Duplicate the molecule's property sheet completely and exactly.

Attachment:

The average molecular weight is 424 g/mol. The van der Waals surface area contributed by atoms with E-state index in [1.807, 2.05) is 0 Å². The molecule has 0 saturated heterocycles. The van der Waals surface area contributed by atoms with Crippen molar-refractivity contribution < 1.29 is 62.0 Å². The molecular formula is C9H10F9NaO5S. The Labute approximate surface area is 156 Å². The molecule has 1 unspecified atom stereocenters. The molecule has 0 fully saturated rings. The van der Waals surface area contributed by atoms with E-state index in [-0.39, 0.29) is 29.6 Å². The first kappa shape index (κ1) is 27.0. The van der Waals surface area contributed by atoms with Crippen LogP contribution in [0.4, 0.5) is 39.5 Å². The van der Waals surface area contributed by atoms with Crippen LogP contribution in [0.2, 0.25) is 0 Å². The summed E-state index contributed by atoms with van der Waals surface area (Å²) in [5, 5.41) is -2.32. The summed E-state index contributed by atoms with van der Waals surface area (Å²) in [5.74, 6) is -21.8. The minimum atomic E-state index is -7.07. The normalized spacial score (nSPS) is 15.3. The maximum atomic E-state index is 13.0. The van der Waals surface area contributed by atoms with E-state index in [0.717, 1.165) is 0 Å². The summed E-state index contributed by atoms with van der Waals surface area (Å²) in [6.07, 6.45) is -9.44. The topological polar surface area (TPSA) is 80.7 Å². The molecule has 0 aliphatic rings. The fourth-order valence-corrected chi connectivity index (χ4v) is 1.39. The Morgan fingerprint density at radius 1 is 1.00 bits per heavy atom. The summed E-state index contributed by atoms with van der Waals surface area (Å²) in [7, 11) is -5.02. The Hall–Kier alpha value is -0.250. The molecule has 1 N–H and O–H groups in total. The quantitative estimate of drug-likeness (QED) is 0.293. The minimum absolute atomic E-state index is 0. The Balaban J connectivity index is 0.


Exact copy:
The average molecular weight is 424 g/mol. The van der Waals surface area contributed by atoms with E-state index in [1.807, 2.05) is 0 Å². The molecule has 0 saturated heterocycles. The van der Waals surface area contributed by atoms with Crippen molar-refractivity contribution < 1.29 is 62.0 Å². The molecular formula is C9H10F9NaO5S. The Labute approximate surface area is 156 Å². The molecule has 1 unspecified atom stereocenters. The molecule has 0 fully saturated rings. The van der Waals surface area contributed by atoms with E-state index in [-0.39, 0.29) is 29.6 Å². The first kappa shape index (κ1) is 27.0. The van der Waals surface area contributed by atoms with Crippen LogP contribution in [0.4, 0.5) is 39.5 Å². The van der Waals surface area contributed by atoms with Crippen LogP contribution in [0.2, 0.25) is 0 Å². The summed E-state index contributed by atoms with van der Waals surface area (Å²) in [5, 5.41) is -2.32. The summed E-state index contributed by atoms with van der Waals surface area (Å²) in [5.74, 6) is -21.8. The minimum atomic E-state index is -7.07. The normalized spacial score (nSPS) is 15.3. The maximum atomic E-state index is 13.0. The van der Waals surface area contributed by atoms with E-state index in [0.717, 1.165) is 0 Å². The summed E-state index contributed by atoms with van der Waals surface area (Å²) in [6.07, 6.45) is -9.44. The topological polar surface area (TPSA) is 80.7 Å². The molecule has 0 aliphatic rings. The fourth-order valence-corrected chi connectivity index (χ4v) is 1.39. The Morgan fingerprint density at radius 1 is 1.00 bits per heavy atom. The summed E-state index contributed by atoms with van der Waals surface area (Å²) in [7, 11) is -5.02. The Hall–Kier alpha value is -0.250. The molecule has 1 N–H and O–H groups in total. The quantitative estimate of drug-likeness (QED) is 0.293. The minimum absolute atomic E-state index is 0. The Balaban J connectivity index is 0.